Japan Institute of Design has studied Social Design under the supervision of the Chairman, Mr. Kenji Ekuan since its establishment. Then we issued the declaration of Holo-design in June, 2008. What is Holo-design? Numerous people asked us this question. It is certainly an unfamiliar term for most people. The outline of my idea for Holo-design starts with its etymology, HOLON. Holon is a compound word using the Greek words Holos, meaning the whole, and On, meaning a part. Any piece is a part of a whole, and the whole is made by its pieces. The concept is being a part as well as the whole.

The Holography technique was invented based on this idea of Holon; a hologram is an image made by holography. When an image in 3D or a record of information printed on a film by holography is cut into pieces, a complete stereoscopy can be reconstructed by applying laser beams on a piece (a fragment.) This is a characteristic feature of holograms. Information for the whole is recorded on a piece (a fragment) and piece is a part as well. It can be compared to a human being, the globe, or even the universe: the whole is formed of an assembly of parts, and a part contains the information for the whole. A physicist, Dr. David Bohm, said that the structure of the universe is identical to a hologram. There was a trial to visualize his theory. In a masterpiece of film, Powers of Ten, which was produced by leading U.S. designers Mr. & Mrs. C. Eames, the relationship of a piece to the whole is presented as the theme. It is a film which precisely expresses the fact that Macro Cosmos, the furthest limit of the universe, and the ultimate Micro Cosmos, which is in our cell, are derived from the same concept.

Why not apply this relation to design? I then came up with the concept of Holo-design. I would like to briefly review the evolution of the concept of design from product design to Social Design. Until the 1960s, design was focused primarily for a part, namely products. Concept of design neither considered nor covered other parts such as society, the globe, or the universe. Products were designed only for meeting the requirements of the market where products belonged. Gradually, some people start seeking a more complete concept for design. This movement lead to the idea of Social Marketing. It was to widen our consciousness not only to the market where products belong, but also to the society that contained the market. It was a very important step. Environmental pollution and consumers’ movements such as lead by Ralph Nader in early 1970s were the clues for study of Social Marketing. In the beginning, Social Marketing was a defensive tool to protect enterprises. However since the 1990s, Social Marketing has become more proactive and positive, urging more consideration of the social responsibilities of enterprises.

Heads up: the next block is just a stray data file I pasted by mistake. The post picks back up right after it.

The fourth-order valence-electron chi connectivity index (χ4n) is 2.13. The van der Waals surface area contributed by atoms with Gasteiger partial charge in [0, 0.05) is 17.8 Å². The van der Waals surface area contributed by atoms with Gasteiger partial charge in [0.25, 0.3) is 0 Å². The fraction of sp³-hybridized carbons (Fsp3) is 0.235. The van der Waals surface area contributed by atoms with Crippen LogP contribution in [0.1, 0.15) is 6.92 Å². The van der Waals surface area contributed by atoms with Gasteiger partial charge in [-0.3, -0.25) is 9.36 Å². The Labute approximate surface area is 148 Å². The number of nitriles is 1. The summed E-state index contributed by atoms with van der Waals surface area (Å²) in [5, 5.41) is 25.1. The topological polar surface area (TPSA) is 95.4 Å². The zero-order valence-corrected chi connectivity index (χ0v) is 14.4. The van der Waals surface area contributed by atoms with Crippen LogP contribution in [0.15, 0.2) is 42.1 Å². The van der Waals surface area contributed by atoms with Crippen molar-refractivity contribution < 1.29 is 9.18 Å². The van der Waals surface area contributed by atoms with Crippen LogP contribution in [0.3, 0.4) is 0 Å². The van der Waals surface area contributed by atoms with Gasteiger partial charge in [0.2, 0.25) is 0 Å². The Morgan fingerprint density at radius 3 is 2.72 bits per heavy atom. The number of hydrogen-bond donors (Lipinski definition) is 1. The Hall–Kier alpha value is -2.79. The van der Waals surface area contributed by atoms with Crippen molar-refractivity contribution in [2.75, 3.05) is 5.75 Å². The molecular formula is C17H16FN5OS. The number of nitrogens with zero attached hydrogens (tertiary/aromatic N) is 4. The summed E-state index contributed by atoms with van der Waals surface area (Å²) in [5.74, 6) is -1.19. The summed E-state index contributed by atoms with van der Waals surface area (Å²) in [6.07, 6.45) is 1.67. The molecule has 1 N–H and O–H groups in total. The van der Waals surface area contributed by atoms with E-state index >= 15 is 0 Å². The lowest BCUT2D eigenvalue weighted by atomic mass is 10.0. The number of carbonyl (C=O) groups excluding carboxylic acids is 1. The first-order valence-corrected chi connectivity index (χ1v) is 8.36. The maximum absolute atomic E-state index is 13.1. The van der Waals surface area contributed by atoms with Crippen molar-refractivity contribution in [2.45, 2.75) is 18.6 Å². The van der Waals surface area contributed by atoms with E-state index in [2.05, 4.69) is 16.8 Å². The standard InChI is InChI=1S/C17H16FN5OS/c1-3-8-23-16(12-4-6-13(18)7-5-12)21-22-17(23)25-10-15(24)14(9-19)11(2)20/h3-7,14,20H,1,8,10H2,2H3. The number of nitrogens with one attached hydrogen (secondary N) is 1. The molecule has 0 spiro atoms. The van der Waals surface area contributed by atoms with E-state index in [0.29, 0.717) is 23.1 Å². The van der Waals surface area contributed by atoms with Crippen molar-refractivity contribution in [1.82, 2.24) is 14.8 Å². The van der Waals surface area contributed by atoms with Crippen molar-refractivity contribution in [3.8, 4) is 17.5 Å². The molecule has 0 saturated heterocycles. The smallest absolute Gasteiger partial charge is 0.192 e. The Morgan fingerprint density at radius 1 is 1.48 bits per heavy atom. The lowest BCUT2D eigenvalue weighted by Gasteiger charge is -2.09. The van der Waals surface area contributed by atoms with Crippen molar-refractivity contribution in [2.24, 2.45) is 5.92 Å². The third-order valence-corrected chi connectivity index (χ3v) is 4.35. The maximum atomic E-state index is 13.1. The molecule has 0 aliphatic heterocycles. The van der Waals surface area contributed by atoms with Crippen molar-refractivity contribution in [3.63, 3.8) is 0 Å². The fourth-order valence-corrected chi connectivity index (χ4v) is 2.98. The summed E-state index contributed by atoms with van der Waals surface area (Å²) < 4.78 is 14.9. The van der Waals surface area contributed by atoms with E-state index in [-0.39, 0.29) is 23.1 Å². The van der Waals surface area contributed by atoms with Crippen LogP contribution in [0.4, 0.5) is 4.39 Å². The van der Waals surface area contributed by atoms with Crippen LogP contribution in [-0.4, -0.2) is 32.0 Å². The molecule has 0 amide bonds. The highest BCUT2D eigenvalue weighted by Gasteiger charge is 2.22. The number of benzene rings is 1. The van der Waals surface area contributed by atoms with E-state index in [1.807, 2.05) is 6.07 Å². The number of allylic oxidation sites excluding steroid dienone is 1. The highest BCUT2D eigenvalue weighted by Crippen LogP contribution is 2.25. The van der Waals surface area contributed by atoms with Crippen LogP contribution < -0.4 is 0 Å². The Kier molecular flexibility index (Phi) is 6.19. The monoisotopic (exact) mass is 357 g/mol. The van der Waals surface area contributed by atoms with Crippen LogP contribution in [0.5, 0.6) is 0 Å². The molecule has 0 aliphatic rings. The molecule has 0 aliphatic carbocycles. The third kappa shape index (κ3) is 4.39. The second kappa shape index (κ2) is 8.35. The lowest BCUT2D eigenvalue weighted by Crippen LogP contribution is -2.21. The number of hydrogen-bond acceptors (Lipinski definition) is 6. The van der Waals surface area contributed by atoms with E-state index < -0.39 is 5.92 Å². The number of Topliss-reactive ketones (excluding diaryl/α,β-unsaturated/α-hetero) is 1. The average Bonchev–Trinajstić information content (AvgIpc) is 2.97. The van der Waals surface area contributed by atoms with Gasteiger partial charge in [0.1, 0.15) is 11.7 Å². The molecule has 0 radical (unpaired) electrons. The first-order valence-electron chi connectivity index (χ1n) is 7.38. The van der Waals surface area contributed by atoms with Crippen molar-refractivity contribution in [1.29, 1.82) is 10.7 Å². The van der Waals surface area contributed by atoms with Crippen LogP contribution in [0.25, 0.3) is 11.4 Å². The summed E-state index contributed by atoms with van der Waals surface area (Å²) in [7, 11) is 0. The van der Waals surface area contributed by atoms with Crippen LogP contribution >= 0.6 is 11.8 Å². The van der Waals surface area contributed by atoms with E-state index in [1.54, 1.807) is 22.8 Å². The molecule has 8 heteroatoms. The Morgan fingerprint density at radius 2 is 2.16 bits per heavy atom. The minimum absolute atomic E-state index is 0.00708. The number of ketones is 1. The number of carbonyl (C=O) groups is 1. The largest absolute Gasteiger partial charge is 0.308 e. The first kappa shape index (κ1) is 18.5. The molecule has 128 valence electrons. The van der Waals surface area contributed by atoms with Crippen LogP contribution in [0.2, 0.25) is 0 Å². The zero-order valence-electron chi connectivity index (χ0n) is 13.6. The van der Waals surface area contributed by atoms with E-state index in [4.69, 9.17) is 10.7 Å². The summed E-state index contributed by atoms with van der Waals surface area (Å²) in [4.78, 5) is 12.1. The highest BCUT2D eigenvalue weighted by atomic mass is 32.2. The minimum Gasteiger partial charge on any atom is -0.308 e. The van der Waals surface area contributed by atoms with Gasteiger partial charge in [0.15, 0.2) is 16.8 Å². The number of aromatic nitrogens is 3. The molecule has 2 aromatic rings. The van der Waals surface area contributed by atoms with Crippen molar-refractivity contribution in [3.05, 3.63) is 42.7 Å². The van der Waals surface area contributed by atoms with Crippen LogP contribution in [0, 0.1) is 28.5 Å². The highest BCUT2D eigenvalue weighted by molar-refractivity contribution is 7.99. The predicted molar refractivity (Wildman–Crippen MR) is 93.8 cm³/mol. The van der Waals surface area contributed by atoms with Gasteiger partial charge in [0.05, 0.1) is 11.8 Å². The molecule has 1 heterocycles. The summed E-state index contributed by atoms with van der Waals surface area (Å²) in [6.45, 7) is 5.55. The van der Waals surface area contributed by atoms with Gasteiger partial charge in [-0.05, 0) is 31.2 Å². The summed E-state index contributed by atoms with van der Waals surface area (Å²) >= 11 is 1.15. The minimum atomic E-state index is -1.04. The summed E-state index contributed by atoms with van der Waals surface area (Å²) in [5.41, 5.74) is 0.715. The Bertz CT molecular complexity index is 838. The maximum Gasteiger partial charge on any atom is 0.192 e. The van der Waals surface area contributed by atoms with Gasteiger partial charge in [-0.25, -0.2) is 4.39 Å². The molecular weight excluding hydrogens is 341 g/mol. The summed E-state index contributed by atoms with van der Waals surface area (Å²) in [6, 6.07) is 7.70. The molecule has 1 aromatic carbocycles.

The solution to Social Marketing is Social Design. This is a concept to treat design not only with the relation between the products and market but to regard design in conjunction with the society in general. When the product to be designed has a large influence on the society, the concept of social design incorporates the design of the society as well. In the design of the Eco Car, for example, the design only of the product, the car itself, would be incomplete. What is required is a reconsideration of the entire transportation infrastructure and system of the society where the car is to be used. The car needs to serve not only the drivers, but also the society in general.

Further to Holo-design: Civilization, which has been making restless “progress”, sometimes forgets to serve the society. This fact is the cause of environmental damage, a serious problem from the late 20th century, but left largely untouched and left over to the 21st century; pollution in late 20th century and environmental and resource issues we’re facing. It has since expanded as an environmental issue for the entire globe such as by the increase of carbon dioxide and global warming. The structure of such problem is contained in one product as a reduced form of the globe. It is important to be aware of the concept that the reduced form of the globe is the product and the enlarged form of the product is the globe.

Furthermore, it is not only applied for the relation between a product and the globe. Disruption caused by the progress of civilization is not limited to the environment. The progress of civilization causes more stress from the very products that were made to provide convenience. Examples include stress caused by mobile phones, certainly one of modern conveniences, and health problems caused by modern building materials. Product design needs to be conscious of the level of human nerve and cell that receive every stress. It is to realize the design that takes to all the stress, from the stress for environment of the globe (Macro Cosmos) to the stress for human cell (Micro Cosmos), into consideration. And we would like to call it holonic design = “Holo-design.”

Seiichi Mizuno
Chief Director
Japan Institute of Design

Japan Institute of Design,
San Ai Bldg, 2F 3-30-14 Takada, Toshima-ku, Tokyo
Phone: 81-3-5958-2155 Fax: 81-3-5958-2156

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